What's up at Ravens March.

Vintage pens-Handmade books-Silly statements

Modern Vintage Old New Love Hate

Posted by Dirck on 6 March, 2013

There’s a statement of theme, eh?  I have only a couple of items to consider through the filter of the title, and that’s probably a good thing.

Thing one– yesterday’s pen.  This guy:

Kullock51

This is a very complete blend of Modern and Vintage, Old and New, since the carcass is an all-new production of a vintage shape, and it has been filled with the guts from a 1943 pen with some body problems, and the refitted filler mechanism I was going on about last week.  It’s pretty neat… to look at.

I find, however, that I cannot wholly endorse the Kullock-made vacumatic body.  I won’t go into tedious detail (as you know I’m capable of) but will merely say that the machining of the tail is such that getting the blind cap and the body to present a smooth face took far too much wrestling, and even getting the filler to fit at all was a misery.  For those who know the process– the only way to keep the diaphragm from twisting was to set the pellet in the cup after the assembly was in the barrel.  Yeah.  Honestly.  It looks neat, but it’s not worth all that effort.  The aero shells are probably less of a struggle to deal with.

But… I love it in a way, because it writes so nicely.  Getting the writing parts mated to the body also took more work than I welcome, but it seems very happy in there.  This doesn’t reduce my simmering low-grade hate the shell, because those parts have been writing sweetly since before the Axis surrendered in Tunisia, and do so now less because of what they’re mounted in than despite it.

Thing two—

1361485189-50-green-closed

I discovered yesterday something very exciting about Wahl-Eversharp Pens:  they exist!

This is not the result of my having a mild stroke at some point after writing my site’s reference page about the company. Rather, I had not noticed until the very day that the new website got up and running that the company is once again a going concern.  Happily, I kept my excited, fannish squealing internal, and thus avoided unemployment and likely commitment.  I’m more excited than I can say about this development, this modern revival of a old marque, turning out vintage designs in new materials.  Even better, the pens are… well,  not inexpensive, but within the realm of possibility for even a low-income pen loonie.  The most expensive, all-metal, plated versions will only require me to put up a dollar a day to get one within the next year (and, since I’m not convinced that those have the same cool blind-cap access for filling, I may get a lesser model all the sooner).

So… love the pens, love the fact of their production, love the prices (with limited fervor).  Where’s the hate? Oh, Ive got it, and it’s the pure stuff– self-loathing.  This is an item of startling news to almost no one who isn’t me.  Somehow, despite my constant creeping about of fora and intent sniffing of the virtual winds for the scent of pens, this long-growing and far-from-secret effort at regeneration eluded me.  The website’s appearance was, it seems, the final event in the process; the culmination of all the chatter I totally missed was really a grand unveiling at the LA Pen Show back in mid-February.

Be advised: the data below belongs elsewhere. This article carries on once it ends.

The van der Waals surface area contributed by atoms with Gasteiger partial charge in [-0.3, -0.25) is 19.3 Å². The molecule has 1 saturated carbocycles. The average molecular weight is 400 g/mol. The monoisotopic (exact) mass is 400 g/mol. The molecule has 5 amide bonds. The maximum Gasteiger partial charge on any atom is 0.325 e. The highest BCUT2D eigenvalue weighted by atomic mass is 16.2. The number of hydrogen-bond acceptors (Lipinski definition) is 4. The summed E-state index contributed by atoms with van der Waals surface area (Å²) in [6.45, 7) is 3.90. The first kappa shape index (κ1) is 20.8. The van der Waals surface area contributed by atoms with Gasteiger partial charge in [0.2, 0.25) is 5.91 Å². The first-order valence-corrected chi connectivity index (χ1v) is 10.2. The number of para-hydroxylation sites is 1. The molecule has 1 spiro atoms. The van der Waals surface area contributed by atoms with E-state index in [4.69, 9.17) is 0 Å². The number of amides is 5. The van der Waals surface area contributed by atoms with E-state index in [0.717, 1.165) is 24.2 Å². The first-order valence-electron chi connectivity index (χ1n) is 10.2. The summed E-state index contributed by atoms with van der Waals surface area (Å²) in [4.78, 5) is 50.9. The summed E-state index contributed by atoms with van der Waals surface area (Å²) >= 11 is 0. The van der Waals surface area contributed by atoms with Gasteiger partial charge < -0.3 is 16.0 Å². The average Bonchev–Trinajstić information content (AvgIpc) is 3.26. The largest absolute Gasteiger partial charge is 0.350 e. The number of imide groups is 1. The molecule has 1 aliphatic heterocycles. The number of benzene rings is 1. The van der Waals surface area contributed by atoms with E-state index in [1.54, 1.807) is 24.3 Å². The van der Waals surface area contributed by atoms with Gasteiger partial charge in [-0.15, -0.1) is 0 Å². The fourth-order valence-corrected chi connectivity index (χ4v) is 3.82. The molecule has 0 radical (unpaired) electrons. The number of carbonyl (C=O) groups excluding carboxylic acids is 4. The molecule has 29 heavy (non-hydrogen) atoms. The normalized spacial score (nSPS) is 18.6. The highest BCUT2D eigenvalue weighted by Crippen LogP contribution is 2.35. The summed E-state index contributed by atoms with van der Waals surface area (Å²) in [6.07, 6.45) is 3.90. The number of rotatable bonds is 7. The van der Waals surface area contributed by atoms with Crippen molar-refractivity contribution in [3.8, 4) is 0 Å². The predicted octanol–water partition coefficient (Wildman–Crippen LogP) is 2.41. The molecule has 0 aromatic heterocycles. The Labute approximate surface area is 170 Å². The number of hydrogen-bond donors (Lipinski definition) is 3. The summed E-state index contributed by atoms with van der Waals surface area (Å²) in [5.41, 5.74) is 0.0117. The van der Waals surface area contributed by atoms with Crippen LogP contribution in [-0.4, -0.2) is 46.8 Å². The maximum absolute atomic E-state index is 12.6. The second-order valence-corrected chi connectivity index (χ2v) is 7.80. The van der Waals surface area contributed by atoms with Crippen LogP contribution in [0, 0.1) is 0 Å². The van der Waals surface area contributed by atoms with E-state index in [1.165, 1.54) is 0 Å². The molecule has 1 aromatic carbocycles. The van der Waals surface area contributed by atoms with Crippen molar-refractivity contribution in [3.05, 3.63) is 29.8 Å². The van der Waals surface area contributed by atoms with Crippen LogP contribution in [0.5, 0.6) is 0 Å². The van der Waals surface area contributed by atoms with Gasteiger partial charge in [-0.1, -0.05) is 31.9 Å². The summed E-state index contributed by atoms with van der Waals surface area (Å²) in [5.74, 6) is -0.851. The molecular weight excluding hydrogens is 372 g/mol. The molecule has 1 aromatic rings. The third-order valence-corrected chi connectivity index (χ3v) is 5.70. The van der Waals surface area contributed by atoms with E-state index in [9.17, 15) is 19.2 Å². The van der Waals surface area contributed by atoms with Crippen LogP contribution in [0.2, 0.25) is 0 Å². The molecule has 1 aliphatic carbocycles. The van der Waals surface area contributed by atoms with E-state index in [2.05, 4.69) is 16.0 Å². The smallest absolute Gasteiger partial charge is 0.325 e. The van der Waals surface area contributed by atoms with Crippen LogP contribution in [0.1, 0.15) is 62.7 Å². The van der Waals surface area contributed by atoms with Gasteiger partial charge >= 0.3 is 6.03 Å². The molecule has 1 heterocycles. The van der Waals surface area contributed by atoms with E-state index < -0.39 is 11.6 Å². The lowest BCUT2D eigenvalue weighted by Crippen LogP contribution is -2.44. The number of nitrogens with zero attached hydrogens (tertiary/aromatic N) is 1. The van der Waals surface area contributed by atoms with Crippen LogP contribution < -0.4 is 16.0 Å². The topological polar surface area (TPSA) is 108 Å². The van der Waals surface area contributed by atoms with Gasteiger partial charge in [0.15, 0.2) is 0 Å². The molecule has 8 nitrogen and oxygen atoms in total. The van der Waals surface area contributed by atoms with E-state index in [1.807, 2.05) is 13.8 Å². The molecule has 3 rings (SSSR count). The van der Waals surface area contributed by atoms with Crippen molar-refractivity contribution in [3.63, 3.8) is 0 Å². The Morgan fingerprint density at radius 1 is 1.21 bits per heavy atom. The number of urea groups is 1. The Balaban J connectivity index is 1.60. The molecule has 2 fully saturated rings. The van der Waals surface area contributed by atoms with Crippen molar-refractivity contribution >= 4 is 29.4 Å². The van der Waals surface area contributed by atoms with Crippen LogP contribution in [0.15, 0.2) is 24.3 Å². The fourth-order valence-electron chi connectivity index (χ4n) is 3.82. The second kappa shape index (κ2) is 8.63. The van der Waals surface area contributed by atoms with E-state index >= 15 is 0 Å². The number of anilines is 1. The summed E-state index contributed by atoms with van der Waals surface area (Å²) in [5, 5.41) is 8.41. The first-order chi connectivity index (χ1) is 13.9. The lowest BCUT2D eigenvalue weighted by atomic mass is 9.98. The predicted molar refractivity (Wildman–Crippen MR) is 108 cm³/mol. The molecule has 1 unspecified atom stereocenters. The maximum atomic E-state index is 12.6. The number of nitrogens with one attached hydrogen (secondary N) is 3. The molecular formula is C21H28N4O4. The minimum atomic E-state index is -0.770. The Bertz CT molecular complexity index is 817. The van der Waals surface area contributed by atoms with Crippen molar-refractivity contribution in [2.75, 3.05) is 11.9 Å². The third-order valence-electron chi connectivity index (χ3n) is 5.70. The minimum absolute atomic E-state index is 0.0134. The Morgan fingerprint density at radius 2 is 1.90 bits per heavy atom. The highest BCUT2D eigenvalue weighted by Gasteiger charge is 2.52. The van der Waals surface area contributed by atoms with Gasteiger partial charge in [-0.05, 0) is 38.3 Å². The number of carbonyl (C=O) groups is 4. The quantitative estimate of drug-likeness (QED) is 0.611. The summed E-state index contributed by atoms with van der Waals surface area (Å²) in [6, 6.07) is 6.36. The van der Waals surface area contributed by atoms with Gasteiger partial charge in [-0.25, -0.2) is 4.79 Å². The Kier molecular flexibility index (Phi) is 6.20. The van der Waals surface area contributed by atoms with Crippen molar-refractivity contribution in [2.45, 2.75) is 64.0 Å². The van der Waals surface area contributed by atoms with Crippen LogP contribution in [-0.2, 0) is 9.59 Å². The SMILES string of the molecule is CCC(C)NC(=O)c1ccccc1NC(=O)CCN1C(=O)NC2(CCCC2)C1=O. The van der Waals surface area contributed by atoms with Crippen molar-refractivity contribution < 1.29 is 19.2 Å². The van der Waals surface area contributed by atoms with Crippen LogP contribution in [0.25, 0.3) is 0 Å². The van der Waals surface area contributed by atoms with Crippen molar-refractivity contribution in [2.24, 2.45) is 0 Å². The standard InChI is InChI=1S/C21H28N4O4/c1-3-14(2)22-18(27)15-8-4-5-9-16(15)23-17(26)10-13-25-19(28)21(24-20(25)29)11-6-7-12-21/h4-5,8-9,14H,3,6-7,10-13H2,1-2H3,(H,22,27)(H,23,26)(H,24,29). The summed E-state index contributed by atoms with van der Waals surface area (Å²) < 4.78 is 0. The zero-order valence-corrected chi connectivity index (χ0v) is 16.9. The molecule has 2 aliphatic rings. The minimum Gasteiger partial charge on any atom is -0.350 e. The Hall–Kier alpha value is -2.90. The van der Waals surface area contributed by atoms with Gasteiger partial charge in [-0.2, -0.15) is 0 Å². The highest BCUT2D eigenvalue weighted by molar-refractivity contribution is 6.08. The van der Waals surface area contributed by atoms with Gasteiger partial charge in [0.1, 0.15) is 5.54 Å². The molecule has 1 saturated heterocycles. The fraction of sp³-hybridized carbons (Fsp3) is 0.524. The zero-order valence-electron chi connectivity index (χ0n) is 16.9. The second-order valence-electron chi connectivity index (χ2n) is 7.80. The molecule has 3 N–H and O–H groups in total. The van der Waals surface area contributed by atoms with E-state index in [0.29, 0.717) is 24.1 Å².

Apparently I’m still watching too much TV.

...and I've got it set up the wrong way up, too.

…and I’ve got it standing the wrong way up, too.

Today’s pen: Parker Falcon 50
Today’s ink: Iroshizuku Fuyu-Syogun

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5 Responses to “Modern Vintage Old New Love Hate”

  1. Maja said

    Wow, how did you miss all the chatter about the new W-E company? I’ve been waiting to see the full line-up ever since Syd “the Wahlnut” Saperstein posted some photos back in mid-January on FPN 🙂 I guess I shouldn’t give you too hard a time; Eric hadn’t heard about the company and missed his chance to interview Syd at the L.A. Pen Show (and is getting grief about from one reader on FPGeeks 😦 )

    • I’m glad to find I’m not alone in my disability. I can only assume it was something in the same neighbourhood as hysterical blindness; my subconscious, doing its best to protect me disappointment in the event of the relight not coming off as planned, hung drapes and strategically repositioned the potted ferns so I wouldn’t notice the thing at all. At least it didn’t rely upon distracting me with a false pregnancy or memories of being abducted by a band of little green Striebers.

      • Maja said

        I refer to them as “the grays” myself 🙂
        I am very happy with the W-E relaunch (well, the *second* relaunch—the new Skylines came out in the mid-1990s) and was pleased to see the prices weren’t astronomical (if we’re keeping with the UFO theme ;))

  2. Flounder said

    I completely missed all the chatter too. Lots to explore! Looking at the Eversharp site, it seems like the extra long blind cap is there to reveal the piston converter’s turning knob. I really prefer this to the join being at the section.

    • I was on the verge of calling this a “unique” approach, but I realized that it was very similar to the Pelikan Ductus and a Waterman whose name escapes me for the moment, and also rather like the Sheaffer Intrigue. Non-uniqueness aside, though, it is an unusual and rather neat way of getting at the guts, and gives a converter some of the cachet of a piston filler. Pennies are being scraped, even now….

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